'NBA 2K' Tattoos a "Ploy" to Draw Consumers In, Not Fair Use, Filing Argues

Solid Oak says if licensing tattoo images is "opportunism," then it's "guilty as charged."
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LeBron James

Take-Two can't argue its depiction of NBA players' tattoos in video games is fair use to avoid paying license fees, according a new filing from the company that's suing the gaming giant for copyright infringement.

Solid Oak Sketches sued the videogame maker in 2016, demanding more than $1.1 million to license eight tattoo designs featured in NBA2K.

The company says it paid artists who inked the likes of the NBA's LeBron James, Eric Bledsoe and Kenyon Martin in exchange for the exclusive licenses for the tattoos and it deserves to be "made whole." Meanwhile, Take-Two has derided the endeavor as opportunistic.

Take-Two in August filed a motion for judgment on the pleadings, arguing that its display of players' tattoos is either de minimis or fair use. It also warned the court of potential fallout from a decision in Solid Oak's favor. 

"Solid Oak will be able to use that decision to shakedown each of the publications and television programs in which those players have appeared, as well as any other video game publisher that depicts the Tattoos," writes Take-Two attorney Dale Cendali. "It would be illogical to allow Solid Oak to seek rents each time that a player bearing one of its tattoos commercializes his likeness, or worse, appears in public, and therefore arguably 'publicly displays' the Tattoos under copyright law."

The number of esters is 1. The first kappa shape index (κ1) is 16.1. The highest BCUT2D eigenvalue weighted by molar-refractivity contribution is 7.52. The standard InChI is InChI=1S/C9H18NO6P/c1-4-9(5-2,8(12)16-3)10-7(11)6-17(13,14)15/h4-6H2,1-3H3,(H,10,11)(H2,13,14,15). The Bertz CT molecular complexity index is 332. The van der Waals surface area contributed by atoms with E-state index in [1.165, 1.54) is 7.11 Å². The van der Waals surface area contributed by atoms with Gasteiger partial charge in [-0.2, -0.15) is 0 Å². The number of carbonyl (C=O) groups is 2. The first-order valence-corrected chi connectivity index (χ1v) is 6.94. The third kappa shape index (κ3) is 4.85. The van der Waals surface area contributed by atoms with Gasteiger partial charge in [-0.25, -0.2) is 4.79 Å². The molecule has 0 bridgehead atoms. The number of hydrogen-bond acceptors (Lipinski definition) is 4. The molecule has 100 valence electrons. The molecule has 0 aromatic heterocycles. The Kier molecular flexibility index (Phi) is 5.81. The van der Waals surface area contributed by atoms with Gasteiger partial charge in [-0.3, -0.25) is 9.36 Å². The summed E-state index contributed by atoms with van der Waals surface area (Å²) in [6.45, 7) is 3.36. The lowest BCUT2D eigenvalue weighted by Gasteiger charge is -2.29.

In a Tuesday filing, Solid Oak attorney Darren Heitner says his client isn't asking for NBA players' permission to step into public, but rather asking companies that stand to commercially benefit from the use of the tattoos be ordered to pay a royalty for that use.

"If Plaintiff’s decision to enter into exclusive licensing agreements with the Tattoos’ artists in attempt to create commercial opportunities is considered opportunism, then Plaintiff is guilty as charged," writes Heitner. "However, there is nothing improper or illegal surrounding a company, whose principal may have no experience as a tattoo artist, entering into valid, binding contractual agreements with tattoo artists for exclusive licenses over their intellectual property."

Solid Oak argues the tattoo use is neither de minimis nor fair use.

"[T]he Tattoos are used in their entirety and Plaintiffs ability to license the Tattoos to third parties, including other video game manufacturers, is impeded by Defendants’ refusal to pay for the intellectual property of Plaintiff that it is using," writes Heitner. "[I]t appears that the Defendant's use of the tattoos is purely commercial and a ploy to enthrall consumers to the realism of the games."

Take-Two has argued that the tattoos appear significantly smaller than they do in real life, especially when the game view is of the full court. Solid Oak suggests if the tattoos "were so minute," the company could have changed them to "avoid improper use."

Heitner also argues because there are "too many potential permutations" involving players' usage of the game and how much time the tattoos could potentially appear onscreen, it's improper to decide whether the use is de minimis in a motion for judgment on the pleadings.